The Australian Academy of Health and Medical Sciences elects the best and brightest minds in the field of medical and health sciences as Fellows.

Fellows are elected in recognition of their outstanding achievements and exceptional contributions to the sector. The Fellowship are acknowledged for their clinical, non-clinical, leadership, industry and research contributions.

About Fellowship with AAHMS

Find Fellows of the AAHMS

To find Fellows of our Academy either use the search form below or download the full list of current Fellows here.






Emeritus Professor
John Curtin School of Medical Research, Australian National University

Professor Simon Foote was appointed as Director of the John Curtin School of Medical Research at the Australian National University in November 2014. His prime research interests are in the areas of infectious disease, specifically malaria, where his team is developing new antimalarials using a genetics approach. He has worked on the genetics of numerous diseases including Multiple Sclerosis and Cancer and leads a team who are trying to understand the genetics of indigenous glomerulonephropathy.

Professor Foote obtained his medical degree in 1984 at the University of Melbourne and in 1989 completed his PhD in Molecular Genetics studying the genetic basis of drug resistance of the malarial parasite. He worked at the Genome Center at the Whitehead Institute, Massachusetts Institute of Technology where he produced the first physical map of a human chromosome and then a map of the entire human genome. He returned to Australia where he headed the Genetics and Bioinformatics Division at the Walter & Eliza Hall Institute of Medical Research, Melbourne, was the Director of the Menzies Research Institute Tasmania, University of Tasmania from 2005 to 2011, and the Dean of the Australian School of Advanced Medicine at Macquarie University from 2012 – 2014.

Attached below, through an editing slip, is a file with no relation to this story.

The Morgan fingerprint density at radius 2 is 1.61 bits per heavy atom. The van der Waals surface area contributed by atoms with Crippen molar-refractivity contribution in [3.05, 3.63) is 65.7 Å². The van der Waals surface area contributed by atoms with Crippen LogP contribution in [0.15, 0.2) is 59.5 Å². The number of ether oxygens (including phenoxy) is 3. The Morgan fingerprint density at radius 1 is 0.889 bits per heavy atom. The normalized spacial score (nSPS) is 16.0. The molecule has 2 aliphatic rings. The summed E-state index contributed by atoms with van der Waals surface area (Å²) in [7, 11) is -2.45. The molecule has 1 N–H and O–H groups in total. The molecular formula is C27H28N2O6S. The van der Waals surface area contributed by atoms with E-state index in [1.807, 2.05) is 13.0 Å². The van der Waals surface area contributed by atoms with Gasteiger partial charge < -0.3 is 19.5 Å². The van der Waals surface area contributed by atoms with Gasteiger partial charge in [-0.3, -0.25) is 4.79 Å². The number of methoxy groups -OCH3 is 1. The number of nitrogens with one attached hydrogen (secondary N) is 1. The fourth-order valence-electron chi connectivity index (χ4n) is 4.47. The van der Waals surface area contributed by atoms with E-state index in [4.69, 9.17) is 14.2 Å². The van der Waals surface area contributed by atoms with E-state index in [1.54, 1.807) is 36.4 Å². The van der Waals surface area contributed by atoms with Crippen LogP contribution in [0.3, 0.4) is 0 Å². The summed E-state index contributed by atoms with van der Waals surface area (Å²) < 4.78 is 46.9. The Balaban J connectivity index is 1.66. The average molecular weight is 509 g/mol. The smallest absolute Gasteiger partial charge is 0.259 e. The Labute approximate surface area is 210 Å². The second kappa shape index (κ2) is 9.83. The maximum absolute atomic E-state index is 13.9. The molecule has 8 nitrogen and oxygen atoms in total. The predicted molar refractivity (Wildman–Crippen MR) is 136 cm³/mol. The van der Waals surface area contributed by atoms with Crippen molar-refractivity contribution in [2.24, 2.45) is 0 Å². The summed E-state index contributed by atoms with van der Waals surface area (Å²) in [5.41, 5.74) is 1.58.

Deputy Vice Chancellor (Research)
The University of New South Wales

Professor Fisk has a sustained record of clinical innovation as an obstetrician/fetal medicine specialist. He has pioneered significant advances in understanding fetoplacental disease and its treatment including characterising early human fetal stem cell populations, documenting “fetal pain” and its blockade by opioid analgesia, and unravelling the vascular basis of twin-to-twin transfusion syndrome. Professor Fisk has a longstanding record of leadership advancing the health and medical profession, and is strongly committed to community outreach and engagement. In a professorial career spanning more than 20 years, Professor Fisk has lectured widely in clinical education fora and advocated strongly for national/state guideline development.

Special Adviser to the Australian Government on Low Emissions Technology; Chair, Technology Investment Advisory Council
Department of Industry, Science, Energy and Resources

As Chancellor of Monash University and President of ATSE, Professor Alan Finkel actively promotes education and research in the broadest sense including the substantial medical research endeavour at the University. As a research neuroscientist then businessman Alan developed advanced voltage clamp, patch clamp, data acquisition and imaging systems that contributed to the worldwide benefits from cellular electrophysiology and drug discovery, and medical devices for monitoring and treatment of Parkinson’s Disease. Alan is the founder of the Australian Course in Advanced Neuroscience, a former Board Member of the Florey Neuroscience Institutes and the Burnett Institute and a philanthropic donor to medical research.

Professor of Critical Care Medicine
The George Institute for Global Health and The University of Sydney